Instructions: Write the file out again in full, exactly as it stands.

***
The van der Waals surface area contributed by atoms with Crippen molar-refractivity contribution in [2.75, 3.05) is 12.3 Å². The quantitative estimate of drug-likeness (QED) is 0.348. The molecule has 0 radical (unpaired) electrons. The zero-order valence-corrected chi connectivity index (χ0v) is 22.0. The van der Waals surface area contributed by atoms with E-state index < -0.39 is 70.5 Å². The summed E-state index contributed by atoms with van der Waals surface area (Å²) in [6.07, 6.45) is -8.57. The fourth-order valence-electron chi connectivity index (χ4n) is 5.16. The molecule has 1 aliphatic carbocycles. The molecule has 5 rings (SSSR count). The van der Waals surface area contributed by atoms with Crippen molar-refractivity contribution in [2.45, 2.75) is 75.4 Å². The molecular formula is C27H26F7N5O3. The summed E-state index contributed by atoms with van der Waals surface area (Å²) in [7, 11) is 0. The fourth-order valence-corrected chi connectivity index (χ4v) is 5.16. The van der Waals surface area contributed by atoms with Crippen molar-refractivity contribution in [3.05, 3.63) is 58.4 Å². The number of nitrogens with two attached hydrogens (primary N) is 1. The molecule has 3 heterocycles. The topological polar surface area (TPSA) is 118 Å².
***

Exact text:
The van der Waals surface area contributed by atoms with Crippen molar-refractivity contribution in [2.75, 3.05) is 12.3 Å². The quantitative estimate of drug-likeness (QED) is 0.348. The molecule has 0 radical (unpaired) electrons. The zero-order valence-corrected chi connectivity index (χ0v) is 22.0. The van der Waals surface area contributed by atoms with E-state index < -0.39 is 70.5 Å². The summed E-state index contributed by atoms with van der Waals surface area (Å²) in [6.07, 6.45) is -8.57. The fourth-order valence-electron chi connectivity index (χ4n) is 5.16. The molecule has 1 aliphatic carbocycles. The molecule has 5 rings (SSSR count). The van der Waals surface area contributed by atoms with Crippen molar-refractivity contribution in [2.45, 2.75) is 75.4 Å². The molecular formula is C27H26F7N5O3. The summed E-state index contributed by atoms with van der Waals surface area (Å²) in [7, 11) is 0. The fourth-order valence-corrected chi connectivity index (χ4v) is 5.16. The van der Waals surface area contributed by atoms with Crippen molar-refractivity contribution in [3.05, 3.63) is 58.4 Å². The number of nitrogens with two attached hydrogens (primary N) is 1. The molecule has 3 heterocycles. The topological polar surface area (TPSA) is 118 Å².